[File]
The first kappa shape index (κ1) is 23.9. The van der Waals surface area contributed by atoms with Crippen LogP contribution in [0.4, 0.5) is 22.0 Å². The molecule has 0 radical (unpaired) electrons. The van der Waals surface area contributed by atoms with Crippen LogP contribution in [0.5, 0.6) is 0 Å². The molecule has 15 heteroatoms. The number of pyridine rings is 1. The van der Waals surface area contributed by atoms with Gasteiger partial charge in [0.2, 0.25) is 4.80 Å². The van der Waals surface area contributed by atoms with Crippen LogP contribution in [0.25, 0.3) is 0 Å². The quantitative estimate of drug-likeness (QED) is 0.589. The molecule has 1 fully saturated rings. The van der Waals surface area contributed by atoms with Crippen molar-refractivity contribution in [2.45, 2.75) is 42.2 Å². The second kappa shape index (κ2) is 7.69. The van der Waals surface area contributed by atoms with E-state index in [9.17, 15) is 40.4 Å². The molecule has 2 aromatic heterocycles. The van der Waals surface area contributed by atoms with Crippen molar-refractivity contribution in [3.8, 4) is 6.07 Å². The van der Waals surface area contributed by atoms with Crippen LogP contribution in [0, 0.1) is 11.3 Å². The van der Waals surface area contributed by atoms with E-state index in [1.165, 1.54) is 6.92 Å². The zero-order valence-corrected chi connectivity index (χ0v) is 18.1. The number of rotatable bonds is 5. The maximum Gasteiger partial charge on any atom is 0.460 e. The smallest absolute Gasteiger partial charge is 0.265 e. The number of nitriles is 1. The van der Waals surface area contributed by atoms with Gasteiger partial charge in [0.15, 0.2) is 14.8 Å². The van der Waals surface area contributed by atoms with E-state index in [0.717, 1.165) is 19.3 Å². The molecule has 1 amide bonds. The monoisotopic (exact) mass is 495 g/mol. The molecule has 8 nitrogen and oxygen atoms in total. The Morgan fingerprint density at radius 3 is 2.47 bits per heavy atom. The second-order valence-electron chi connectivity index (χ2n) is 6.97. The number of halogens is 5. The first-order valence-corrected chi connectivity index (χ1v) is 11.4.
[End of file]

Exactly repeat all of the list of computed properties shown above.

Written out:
The first kappa shape index (κ1) is 23.9. The van der Waals surface area contributed by atoms with Crippen LogP contribution in [0.4, 0.5) is 22.0 Å². The molecule has 0 radical (unpaired) electrons. The van der Waals surface area contributed by atoms with Crippen LogP contribution in [0.5, 0.6) is 0 Å². The molecule has 15 heteroatoms. The number of pyridine rings is 1. The van der Waals surface area contributed by atoms with Gasteiger partial charge in [0.2, 0.25) is 4.80 Å². The van der Waals surface area contributed by atoms with Crippen LogP contribution in [0.25, 0.3) is 0 Å². The quantitative estimate of drug-likeness (QED) is 0.589. The molecule has 1 fully saturated rings. The van der Waals surface area contributed by atoms with Crippen molar-refractivity contribution in [2.45, 2.75) is 42.2 Å². The second kappa shape index (κ2) is 7.69. The van der Waals surface area contributed by atoms with E-state index in [9.17, 15) is 40.4 Å². The molecule has 2 aromatic heterocycles. The van der Waals surface area contributed by atoms with Crippen molar-refractivity contribution in [3.8, 4) is 6.07 Å². The van der Waals surface area contributed by atoms with Crippen LogP contribution in [0, 0.1) is 11.3 Å². The van der Waals surface area contributed by atoms with E-state index in [1.165, 1.54) is 6.92 Å². The zero-order valence-corrected chi connectivity index (χ0v) is 18.1. The number of rotatable bonds is 5. The maximum Gasteiger partial charge on any atom is 0.460 e. The smallest absolute Gasteiger partial charge is 0.265 e. The number of nitriles is 1. The van der Waals surface area contributed by atoms with Gasteiger partial charge in [0.15, 0.2) is 14.8 Å². The van der Waals surface area contributed by atoms with E-state index in [0.717, 1.165) is 19.3 Å². The molecule has 1 amide bonds. The monoisotopic (exact) mass is 495 g/mol. The molecule has 8 nitrogen and oxygen atoms in total. The Morgan fingerprint density at radius 3 is 2.47 bits per heavy atom. The second-order valence-electron chi connectivity index (χ2n) is 6.97. The number of halogens is 5. The first-order valence-corrected chi connectivity index (χ1v) is 11.4.